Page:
What 'Demonstrated Interest' Means In College Admissions

When it comes to a college admissions cycle, you and the college have two different goals: yours is to be accepted to an excellent school where you can thrive on campus. The college wants to create a balanced incoming class: they need to make sure a certain number of students enroll, and that within that new class, there is a certain percentage of math majors, athletes, art students, and so on.

To help them be sure that they will have enough mathematicians, athletes, and artists on campus, colleges want to know how likely you are to attend if admitted. They want to know that if they offer you one of their coveted acceptances, they can be reasonably reassured you will accept.

They gauge the likelihood you will attend by tracking your contact with the college and assessing the sincerity of your interest. This is your demonstrated interest: the amount of contact you’ve had with the school to demonstrate your seriousness in attending.

In previous years, the biggest ways to display demonstrated interest were:

  • Applying Early Decision
  • Participating in an interview with an admissions representative
  • Touring the college in-person
  • Signing in to a local college fair
  • Subscribing to their mailing list

However, with new technology and the COVID-19 pandemic closing many campuses to in-person visits, many colleges have recently radically adjusted the measures through which they track demonstrated interest.

Although many campuses are welcoming visitors again, many new tracking measures remain in place. This is why it’s more important than ever to be aware of your contact with the colleges on your list, as the degree to which you demonstrate your interest can be a key admission factor for certain colleges.

Here are some of the top ways you can demonstrate interest:

  • Sign up for an interview, whether in-person or online
  • Participate in the college’s virtual tour (even if you have also visited in person!)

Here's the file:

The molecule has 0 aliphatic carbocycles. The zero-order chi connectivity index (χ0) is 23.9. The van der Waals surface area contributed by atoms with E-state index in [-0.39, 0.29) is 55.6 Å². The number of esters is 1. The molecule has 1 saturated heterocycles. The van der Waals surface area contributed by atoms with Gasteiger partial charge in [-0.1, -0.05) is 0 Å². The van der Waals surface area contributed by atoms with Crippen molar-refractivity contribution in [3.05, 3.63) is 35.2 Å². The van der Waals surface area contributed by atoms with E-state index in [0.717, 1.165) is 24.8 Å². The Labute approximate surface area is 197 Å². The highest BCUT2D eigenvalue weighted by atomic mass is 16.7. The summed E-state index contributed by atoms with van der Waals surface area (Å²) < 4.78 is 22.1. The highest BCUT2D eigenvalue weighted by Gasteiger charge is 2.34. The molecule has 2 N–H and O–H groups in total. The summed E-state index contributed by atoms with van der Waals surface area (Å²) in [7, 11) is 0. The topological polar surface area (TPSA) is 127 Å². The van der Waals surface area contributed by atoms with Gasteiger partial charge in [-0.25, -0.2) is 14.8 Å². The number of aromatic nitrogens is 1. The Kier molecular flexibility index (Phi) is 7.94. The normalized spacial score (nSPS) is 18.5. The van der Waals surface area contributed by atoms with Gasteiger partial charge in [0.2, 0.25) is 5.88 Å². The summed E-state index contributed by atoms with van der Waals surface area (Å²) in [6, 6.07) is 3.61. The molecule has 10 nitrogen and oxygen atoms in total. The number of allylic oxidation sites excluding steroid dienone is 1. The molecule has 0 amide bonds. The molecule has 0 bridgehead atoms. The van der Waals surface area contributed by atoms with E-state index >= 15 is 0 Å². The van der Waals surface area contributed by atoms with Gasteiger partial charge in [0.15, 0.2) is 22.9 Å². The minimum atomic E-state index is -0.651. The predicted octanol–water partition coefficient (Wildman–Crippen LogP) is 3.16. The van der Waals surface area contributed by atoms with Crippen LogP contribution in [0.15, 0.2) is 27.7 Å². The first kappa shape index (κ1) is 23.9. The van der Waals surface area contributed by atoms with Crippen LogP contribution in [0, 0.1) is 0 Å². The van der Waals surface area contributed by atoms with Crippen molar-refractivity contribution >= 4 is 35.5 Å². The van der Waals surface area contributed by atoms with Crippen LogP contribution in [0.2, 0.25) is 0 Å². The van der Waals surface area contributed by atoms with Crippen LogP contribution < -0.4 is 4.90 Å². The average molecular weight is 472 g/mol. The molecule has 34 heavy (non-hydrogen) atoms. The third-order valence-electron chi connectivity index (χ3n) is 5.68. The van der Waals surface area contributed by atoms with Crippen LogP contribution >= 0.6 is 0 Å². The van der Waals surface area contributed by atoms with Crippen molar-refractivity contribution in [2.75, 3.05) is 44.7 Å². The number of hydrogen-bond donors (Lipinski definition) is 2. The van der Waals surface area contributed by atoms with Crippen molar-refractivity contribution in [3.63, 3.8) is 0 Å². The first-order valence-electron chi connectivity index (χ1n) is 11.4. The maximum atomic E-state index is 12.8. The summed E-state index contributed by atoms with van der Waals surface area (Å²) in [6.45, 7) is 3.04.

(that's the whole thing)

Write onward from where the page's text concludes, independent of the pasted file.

• Follow the colleges’ social media accounts (but make sure that you have Googled yourself first!)
  • Subscribe to and comment on any official blogs from admission offices, such as Inside Admissions from Tufts or Notes from Peabody from UVA.
  • Sign up online for recruitment emails, often in the “Request Information” section of their website
    • Open and, if appropriate, reply to any emails you receive from colleges.
    • Click through the links in the emails to research information that seems interesting to you. Colleges are like technology companies--they are tracking to see if you have opened and clicked through to their links, so make sure that you do!
  • Contact your local admissions representative with any questions.
    • Schedule a meeting with your College Prep 360 counselor to plan thoughtful, well-researched questions you can ask for each individual college that will help you stand out in your representative’s inbox as an interested and inquisitive candidate.
  • Attend admission office webinars and other virtual events
    • Send thank you emails to admission staff who answer your questions or host a webinar that you attend. If someone spends a lot of time with you personally, a paper thank you note always leaves a good impression.